As we enter the New Year, once again we make resolutions that are difficult to keep. Magazines this time of year are full of articles promising an easy way to lose weight or end procrastination, or ways to declutter and become better organized.
But one headline you may not see as often on a magazine cover is how to strengthen relationships.
It is so easy to let friendships falter because of time constraints. I'm sure that many people send Christmas cards each year with little notes saying we must get together for lunch in the coming year. And at the time people are writing the note, all intentions are good. Unfortunately another year zips by and the lunch never took place.
To build and strengthen relationships, you must set aside time to be with people you care about. When you make appointments with friends, you should guard them like a dentist appointment.
And technology has given us ways to be better connected, if we are open to them.
I once wanted nothing to do with texting. It seemed like such a cold and impersonal way to communicate. I thought that it was a lot easier just to pick up the phone and call someone.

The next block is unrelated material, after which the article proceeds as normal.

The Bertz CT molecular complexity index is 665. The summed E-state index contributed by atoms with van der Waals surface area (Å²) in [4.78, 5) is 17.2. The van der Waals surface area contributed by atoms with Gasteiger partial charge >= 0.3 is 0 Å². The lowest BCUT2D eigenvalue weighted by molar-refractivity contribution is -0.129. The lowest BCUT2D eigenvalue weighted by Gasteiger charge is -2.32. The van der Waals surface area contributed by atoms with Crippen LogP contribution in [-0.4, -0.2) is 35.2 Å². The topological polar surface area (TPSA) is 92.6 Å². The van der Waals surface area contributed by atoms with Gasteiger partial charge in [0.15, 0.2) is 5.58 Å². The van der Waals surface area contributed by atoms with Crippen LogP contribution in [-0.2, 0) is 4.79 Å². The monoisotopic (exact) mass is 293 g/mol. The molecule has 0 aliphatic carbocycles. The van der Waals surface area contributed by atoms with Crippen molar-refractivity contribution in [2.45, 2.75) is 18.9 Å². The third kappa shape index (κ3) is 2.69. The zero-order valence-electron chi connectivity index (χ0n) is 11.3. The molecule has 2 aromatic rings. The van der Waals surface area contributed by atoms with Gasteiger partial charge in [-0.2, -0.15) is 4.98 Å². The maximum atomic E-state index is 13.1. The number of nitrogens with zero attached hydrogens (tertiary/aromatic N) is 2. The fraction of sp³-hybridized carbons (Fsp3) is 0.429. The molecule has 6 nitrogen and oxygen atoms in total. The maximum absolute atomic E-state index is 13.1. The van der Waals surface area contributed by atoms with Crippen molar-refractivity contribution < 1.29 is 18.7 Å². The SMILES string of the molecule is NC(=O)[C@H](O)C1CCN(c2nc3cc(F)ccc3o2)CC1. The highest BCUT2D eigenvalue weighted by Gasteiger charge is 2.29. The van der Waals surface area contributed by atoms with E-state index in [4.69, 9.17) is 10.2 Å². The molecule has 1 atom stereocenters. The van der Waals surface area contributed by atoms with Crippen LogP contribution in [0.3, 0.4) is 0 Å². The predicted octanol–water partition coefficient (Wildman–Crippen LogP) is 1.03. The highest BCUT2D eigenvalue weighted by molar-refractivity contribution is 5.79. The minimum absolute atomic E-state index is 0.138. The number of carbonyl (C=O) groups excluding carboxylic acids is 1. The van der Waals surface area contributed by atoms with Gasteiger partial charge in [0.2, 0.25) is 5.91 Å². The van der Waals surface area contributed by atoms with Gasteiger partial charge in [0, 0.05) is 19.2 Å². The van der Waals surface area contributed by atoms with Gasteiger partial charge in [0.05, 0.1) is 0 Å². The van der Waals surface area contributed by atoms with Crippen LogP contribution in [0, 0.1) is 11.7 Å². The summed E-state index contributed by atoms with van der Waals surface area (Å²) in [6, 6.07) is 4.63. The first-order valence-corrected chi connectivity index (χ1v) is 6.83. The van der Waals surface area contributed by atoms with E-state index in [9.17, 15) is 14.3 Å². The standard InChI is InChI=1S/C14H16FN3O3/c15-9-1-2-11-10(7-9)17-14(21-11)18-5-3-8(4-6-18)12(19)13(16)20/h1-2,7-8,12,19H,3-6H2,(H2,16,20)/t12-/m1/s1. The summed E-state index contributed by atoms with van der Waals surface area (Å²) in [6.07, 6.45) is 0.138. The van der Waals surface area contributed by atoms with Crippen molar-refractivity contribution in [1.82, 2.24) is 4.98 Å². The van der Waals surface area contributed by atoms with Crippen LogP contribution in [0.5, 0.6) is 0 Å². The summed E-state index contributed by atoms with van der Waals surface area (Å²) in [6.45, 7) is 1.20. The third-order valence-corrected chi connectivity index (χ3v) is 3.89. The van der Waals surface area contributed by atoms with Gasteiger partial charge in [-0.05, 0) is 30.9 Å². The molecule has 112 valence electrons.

When my adult children tried to get me into it, I refused. Plus, I had a little tiny key board on my phone that made it difficult.
Then one day last year I went out to lunch with a friend that I have had for many years. She was not one to embrace all the new technology. But during lunch, she stopped eating and said, “Oh I forgot to tell my son something.” I was dumbfounded when she began to text him.
When I asked about it, she said she had been texting for months. She said she loved it because she could reach her kids and didn't have to wait days to have them return a phone call.
I left the restaurant thinking if she could do it with such ease and comfort, surely I could. I bought a new phone and learned how to text. I was so impressed that I had entered the world of instant communication.
And then I noticed that I kept in better touch with my friends who texted. I absolutely loved getting a response from friends, family and even my young grandchildren within minutes. I love the little beep on the phone that tells me I have a new text. I decided that texting was the best thing in the world, and I could pinch myself for resisting it for so many years.
A study from the University of Nebraska released last week concluded that texting may actually strengthen relationships, especially among family members. The average text message is answered within 5 minutes. A person can find out information from friends or relatives quickly, keep in touch regularly, enhance relationships and make quick plans. It's a win-win situation for those of us who text, and one is never too old to learn.
Texting doesn't mean you never talk on the phone. But it actually frees you to stay in better touch with others. Sometimes we want to talk to somebody but don't call because we have time restraints and know that the conversation has to be rushed. Texting eliminates those problems and no one has hurt feelings.
If you text wisely (don't drive and text), it can be a wonderful way to build relationships. And that's a New Year's resolution that is easy to keep!